Mark Shuttleworth calls for contribution agreements
by admin ·
Ubuntu founder Mark Shuttleworth has pointed out in another long blog post, why he endorsed contribution agreements, in which the rights to free contributions to projects are fully transferred to the project.
With ownership comes responsibility for his care, wrote Shuttleworth . In the software world, this means that code changes, questions answered or brand name must be defended. If someone contributes a patch, he imposes the further maintenance of this code on the project, except perhaps when there is an externally-maintained plugin. It is therefore only fair that the project to transfer the rights to the patch. Ideally, he should get his part of the project a far-reaching license back to the patch.
In this way, does the contribution agreement (Contributor License Agreement, CLA) from Canonical. This is not mentioned by Shuttleworth, of Canonical, but has only recently initiated Project Harmony corresponding compiled templates . Shuttleworth is of the opinion that anyone who adds a patch to a project, the project should give the rights, even if the CLA is not optimal. Canonical signing each CLA itself readily to strengthen the relevant project. Many contributors reject something because they fear for example, that the project, particularly if a single company stands behind it, could use the code in proprietary products. Such concerns Shuttleworth described as unhelpful, and he even advocated dual licensing. In his view, open source is within the scope still weak and he would appreciate it greatly if more companies would release their software under the GPL and there were more jobs that have to do with the letter of GPL code, instead of proprietary code.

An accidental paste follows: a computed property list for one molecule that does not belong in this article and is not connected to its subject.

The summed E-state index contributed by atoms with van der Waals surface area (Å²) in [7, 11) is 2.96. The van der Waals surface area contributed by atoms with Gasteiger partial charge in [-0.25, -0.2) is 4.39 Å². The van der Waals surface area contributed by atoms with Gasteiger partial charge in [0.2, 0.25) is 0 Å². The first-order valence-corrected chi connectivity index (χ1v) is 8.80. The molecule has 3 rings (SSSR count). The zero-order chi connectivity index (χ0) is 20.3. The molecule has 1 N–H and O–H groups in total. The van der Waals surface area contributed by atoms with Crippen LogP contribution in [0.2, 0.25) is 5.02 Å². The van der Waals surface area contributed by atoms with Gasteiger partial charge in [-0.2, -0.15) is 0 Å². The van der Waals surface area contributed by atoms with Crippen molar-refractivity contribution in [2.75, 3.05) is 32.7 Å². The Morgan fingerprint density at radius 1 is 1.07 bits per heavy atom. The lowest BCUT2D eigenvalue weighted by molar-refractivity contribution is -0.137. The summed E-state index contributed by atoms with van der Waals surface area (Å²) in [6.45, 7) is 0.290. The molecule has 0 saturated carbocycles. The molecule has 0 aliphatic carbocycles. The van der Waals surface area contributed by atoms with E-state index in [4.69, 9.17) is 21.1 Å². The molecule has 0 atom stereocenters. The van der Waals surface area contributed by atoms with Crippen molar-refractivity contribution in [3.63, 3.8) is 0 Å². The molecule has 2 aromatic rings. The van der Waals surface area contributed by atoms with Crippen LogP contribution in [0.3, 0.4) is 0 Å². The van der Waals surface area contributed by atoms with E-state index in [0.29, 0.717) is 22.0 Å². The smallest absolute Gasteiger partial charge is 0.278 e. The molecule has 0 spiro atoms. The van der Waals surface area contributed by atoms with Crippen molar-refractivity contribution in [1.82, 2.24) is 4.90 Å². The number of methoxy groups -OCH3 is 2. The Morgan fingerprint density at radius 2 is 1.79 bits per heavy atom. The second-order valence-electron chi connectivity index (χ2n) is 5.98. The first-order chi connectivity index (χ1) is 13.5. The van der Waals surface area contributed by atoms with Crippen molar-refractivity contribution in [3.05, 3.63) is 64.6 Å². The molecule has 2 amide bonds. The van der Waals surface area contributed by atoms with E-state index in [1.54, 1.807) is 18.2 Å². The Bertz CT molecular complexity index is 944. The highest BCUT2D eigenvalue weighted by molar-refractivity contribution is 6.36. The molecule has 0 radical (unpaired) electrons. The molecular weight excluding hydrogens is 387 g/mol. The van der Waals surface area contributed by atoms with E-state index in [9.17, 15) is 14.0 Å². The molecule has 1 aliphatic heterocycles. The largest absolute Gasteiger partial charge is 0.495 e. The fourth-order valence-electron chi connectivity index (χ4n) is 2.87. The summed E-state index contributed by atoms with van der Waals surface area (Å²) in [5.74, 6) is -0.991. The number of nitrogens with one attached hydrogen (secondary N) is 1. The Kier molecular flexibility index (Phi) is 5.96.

Without CLA, many companies take such a step would not even consider.
Reserve the rights to his patch, according to Shuttleworth anyway not as effective as some think, although they retain the copyright by law, of course. If a change in the license queue, each contributor would be asked whether he agreed with. Those who do not respond, gives his tacit consent, and the code of people who do not agree, could be quickly replaced in the rule.
In the discussion on the article worth reading, there is some criticism of Shuttleworth’s statements. This is what some commentators do not know where a CLA should be helpful. On the contrary, have a CLA in the community a bad state and would reduce contributions. The “burden of care,” a patch is negligible, and Shuttleworth’s argument is therefore doubtful. They accuse him, that his views were too company-centric.
Others suggest that CLA should simply request that patches submitted under a liberal license like the MIT program, which allow a relicensing. Associated with translations that are filed with Launchpad and under the BSD license, must themselves already Canonical use such an approach.